Strength In Numbers: Finding And Developing Bioinformaticians
With the eruption in ‘omic’ data, there aren’t enough people with the necessary skills to translate it into applicable knowledge.
Fast, affordable, sequencing is almost single handedly responsible for bringing about a new ‘genomic era’. New sequencing applications are looking outside of the the lab, into the clinic, and beyond. Illumina President, Francis de Souza, has been quoted saying he estimates 1.6 millions genomes to be sequenced by 2017. Those kinds of numbers make it difficult to remember a time when availability of useful genomic data was quite scarce, even if it was a relatively short time ago. There should be some very interesting patterns hidden within that richness of data. But the crucial point here, is to generate findings that are significantly different to what has already been found. To find something new.
An Encouraging Sign of Change
Building algorithms to transform high-dimensional functional genomics data into interpretable patterns, is fundamental to the success of a true ‘genomic era’. Michael Hoffman, of the Princess Margaret Cancer Centre and University of Toronto, is one of the men leading this field today, with particular interest in epigenomics. He raised two challenges facing bioinformaticians today- the lack of a standardised data format; and “finding enough people who can do this stuff”. Both issues have been echoed throughout academia and industry.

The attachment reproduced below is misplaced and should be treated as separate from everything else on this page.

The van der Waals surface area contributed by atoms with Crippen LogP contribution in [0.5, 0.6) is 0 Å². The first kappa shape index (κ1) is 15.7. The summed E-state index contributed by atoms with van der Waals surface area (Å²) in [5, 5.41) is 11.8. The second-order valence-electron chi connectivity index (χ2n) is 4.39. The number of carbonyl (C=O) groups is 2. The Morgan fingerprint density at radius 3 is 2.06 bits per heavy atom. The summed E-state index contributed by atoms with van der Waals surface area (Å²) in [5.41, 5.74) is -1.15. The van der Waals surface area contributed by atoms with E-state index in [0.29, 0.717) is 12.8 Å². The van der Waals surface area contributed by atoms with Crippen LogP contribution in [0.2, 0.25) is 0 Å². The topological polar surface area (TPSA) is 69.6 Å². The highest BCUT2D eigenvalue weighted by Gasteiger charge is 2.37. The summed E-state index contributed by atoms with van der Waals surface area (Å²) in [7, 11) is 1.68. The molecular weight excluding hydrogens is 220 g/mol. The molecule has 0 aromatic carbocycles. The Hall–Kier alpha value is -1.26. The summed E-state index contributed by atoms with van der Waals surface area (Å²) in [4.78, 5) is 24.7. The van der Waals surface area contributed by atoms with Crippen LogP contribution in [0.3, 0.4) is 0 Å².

The lack of bioinformaticians is not a cause for concern. It is a very encouraging sign of change. Bioinformaticians have been around for decades. The first biological databases were being built shortly after early protein sequences began to be published in the late 1950’s. Since then, the amount of ‘omics’ data has grown at a staggering pace. The limiting factor now, is that technology has improved so quickly that the labour force hasn’t quite caught up. Where once, bioinformaticians were a specialist breed, holed up in a rarely visited basement, they now find themselves one of the most sought after units of any research centre.
The role of a bioinformatician has developed from database creation and curation, to code-writing-genius. The amount of -omics data available is intimidating enough on its own. Add in the contextual ‘real world’ data and clinical trial data, and it becomes very easy to get lost. Elaborating on Michael Hoffman’s call for “people who can do this stuff”, you need people with the fundamental creativity, ingenuity, and curiosity, to know why to look, where to look, and how to look.